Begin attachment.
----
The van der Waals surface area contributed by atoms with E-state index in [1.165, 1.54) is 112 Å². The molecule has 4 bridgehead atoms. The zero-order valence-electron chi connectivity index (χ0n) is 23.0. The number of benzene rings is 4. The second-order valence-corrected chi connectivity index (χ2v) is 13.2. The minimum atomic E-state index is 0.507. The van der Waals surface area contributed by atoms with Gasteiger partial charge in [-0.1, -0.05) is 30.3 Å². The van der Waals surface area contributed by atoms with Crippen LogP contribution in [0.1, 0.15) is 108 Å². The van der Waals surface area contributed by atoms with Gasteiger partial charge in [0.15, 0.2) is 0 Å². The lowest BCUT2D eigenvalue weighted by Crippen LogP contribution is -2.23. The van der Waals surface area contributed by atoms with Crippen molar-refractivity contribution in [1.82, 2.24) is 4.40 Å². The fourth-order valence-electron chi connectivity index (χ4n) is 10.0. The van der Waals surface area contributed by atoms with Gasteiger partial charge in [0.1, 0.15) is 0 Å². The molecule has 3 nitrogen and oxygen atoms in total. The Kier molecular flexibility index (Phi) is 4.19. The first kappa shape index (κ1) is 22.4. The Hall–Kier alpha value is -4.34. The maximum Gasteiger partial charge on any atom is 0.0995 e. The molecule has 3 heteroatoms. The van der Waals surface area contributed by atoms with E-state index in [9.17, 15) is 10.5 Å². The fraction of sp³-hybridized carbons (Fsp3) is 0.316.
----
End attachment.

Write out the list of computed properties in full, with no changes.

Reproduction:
The van der Waals surface area contributed by atoms with E-state index in [1.165, 1.54) is 112 Å². The molecule has 4 bridgehead atoms. The zero-order valence-electron chi connectivity index (χ0n) is 23.0. The number of benzene rings is 4. The second-order valence-corrected chi connectivity index (χ2v) is 13.2. The minimum atomic E-state index is 0.507. The van der Waals surface area contributed by atoms with Gasteiger partial charge in [-0.1, -0.05) is 30.3 Å². The van der Waals surface area contributed by atoms with Crippen LogP contribution in [0.1, 0.15) is 108 Å². The van der Waals surface area contributed by atoms with Gasteiger partial charge in [0.15, 0.2) is 0 Å². The lowest BCUT2D eigenvalue weighted by Crippen LogP contribution is -2.23. The van der Waals surface area contributed by atoms with Crippen molar-refractivity contribution in [1.82, 2.24) is 4.40 Å². The fourth-order valence-electron chi connectivity index (χ4n) is 10.0. The van der Waals surface area contributed by atoms with Gasteiger partial charge in [0.1, 0.15) is 0 Å². The molecule has 3 nitrogen and oxygen atoms in total. The Kier molecular flexibility index (Phi) is 4.19. The first kappa shape index (κ1) is 22.4. The Hall–Kier alpha value is -4.34. The maximum Gasteiger partial charge on any atom is 0.0995 e. The molecule has 3 heteroatoms. The van der Waals surface area contributed by atoms with E-state index in [9.17, 15) is 10.5 Å². The fraction of sp³-hybridized carbons (Fsp3) is 0.316.